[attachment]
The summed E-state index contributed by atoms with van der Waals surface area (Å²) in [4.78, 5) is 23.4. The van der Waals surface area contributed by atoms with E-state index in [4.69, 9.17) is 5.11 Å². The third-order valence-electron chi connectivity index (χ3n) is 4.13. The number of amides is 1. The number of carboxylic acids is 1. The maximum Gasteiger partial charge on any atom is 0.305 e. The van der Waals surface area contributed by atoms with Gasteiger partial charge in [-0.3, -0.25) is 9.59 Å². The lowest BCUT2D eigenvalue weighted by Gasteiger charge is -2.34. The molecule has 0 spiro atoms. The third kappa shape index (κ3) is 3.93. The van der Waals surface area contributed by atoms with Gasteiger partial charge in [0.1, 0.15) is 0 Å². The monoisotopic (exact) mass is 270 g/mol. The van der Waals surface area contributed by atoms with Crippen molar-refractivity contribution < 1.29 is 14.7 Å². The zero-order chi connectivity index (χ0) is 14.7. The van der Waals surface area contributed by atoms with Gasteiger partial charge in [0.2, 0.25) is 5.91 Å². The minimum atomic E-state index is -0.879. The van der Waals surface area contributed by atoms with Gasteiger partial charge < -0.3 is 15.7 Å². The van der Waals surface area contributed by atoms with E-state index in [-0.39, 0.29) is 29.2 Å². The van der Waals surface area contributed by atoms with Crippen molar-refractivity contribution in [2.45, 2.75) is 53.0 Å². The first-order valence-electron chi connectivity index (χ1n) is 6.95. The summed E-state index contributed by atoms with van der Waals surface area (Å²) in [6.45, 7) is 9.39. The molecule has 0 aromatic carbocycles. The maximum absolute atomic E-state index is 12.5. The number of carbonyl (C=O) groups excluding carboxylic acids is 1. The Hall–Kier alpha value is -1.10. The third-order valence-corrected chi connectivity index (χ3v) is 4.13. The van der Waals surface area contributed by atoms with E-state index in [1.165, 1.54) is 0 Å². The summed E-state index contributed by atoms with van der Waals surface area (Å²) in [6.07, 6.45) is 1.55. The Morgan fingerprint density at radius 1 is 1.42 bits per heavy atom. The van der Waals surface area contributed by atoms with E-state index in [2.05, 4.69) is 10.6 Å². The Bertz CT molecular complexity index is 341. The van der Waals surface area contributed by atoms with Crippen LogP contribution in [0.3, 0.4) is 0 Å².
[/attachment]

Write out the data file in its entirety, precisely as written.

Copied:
The summed E-state index contributed by atoms with van der Waals surface area (Å²) in [4.78, 5) is 23.4. The van der Waals surface area contributed by atoms with E-state index in [4.69, 9.17) is 5.11 Å². The third-order valence-electron chi connectivity index (χ3n) is 4.13. The number of amides is 1. The number of carboxylic acids is 1. The maximum Gasteiger partial charge on any atom is 0.305 e. The van der Waals surface area contributed by atoms with Gasteiger partial charge in [-0.3, -0.25) is 9.59 Å². The lowest BCUT2D eigenvalue weighted by Gasteiger charge is -2.34. The molecule has 0 spiro atoms. The third kappa shape index (κ3) is 3.93. The van der Waals surface area contributed by atoms with Gasteiger partial charge in [0.1, 0.15) is 0 Å². The monoisotopic (exact) mass is 270 g/mol. The van der Waals surface area contributed by atoms with Crippen molar-refractivity contribution < 1.29 is 14.7 Å². The zero-order chi connectivity index (χ0) is 14.7. The van der Waals surface area contributed by atoms with Gasteiger partial charge in [0.2, 0.25) is 5.91 Å². The minimum atomic E-state index is -0.879. The van der Waals surface area contributed by atoms with Gasteiger partial charge < -0.3 is 15.7 Å². The van der Waals surface area contributed by atoms with E-state index in [-0.39, 0.29) is 29.2 Å². The van der Waals surface area contributed by atoms with Crippen molar-refractivity contribution in [2.45, 2.75) is 53.0 Å². The first-order valence-electron chi connectivity index (χ1n) is 6.95. The summed E-state index contributed by atoms with van der Waals surface area (Å²) in [6.45, 7) is 9.39. The molecule has 0 aromatic carbocycles. The maximum absolute atomic E-state index is 12.5. The number of carbonyl (C=O) groups excluding carboxylic acids is 1. The Hall–Kier alpha value is -1.10. The third-order valence-corrected chi connectivity index (χ3v) is 4.13. The van der Waals surface area contributed by atoms with E-state index in [1.165, 1.54) is 0 Å². The summed E-state index contributed by atoms with van der Waals surface area (Å²) in [6.07, 6.45) is 1.55. The Morgan fingerprint density at radius 1 is 1.42 bits per heavy atom. The van der Waals surface area contributed by atoms with E-state index in [2.05, 4.69) is 10.6 Å². The Bertz CT molecular complexity index is 341. The van der Waals surface area contributed by atoms with Crippen LogP contribution in [0.3, 0.4) is 0 Å².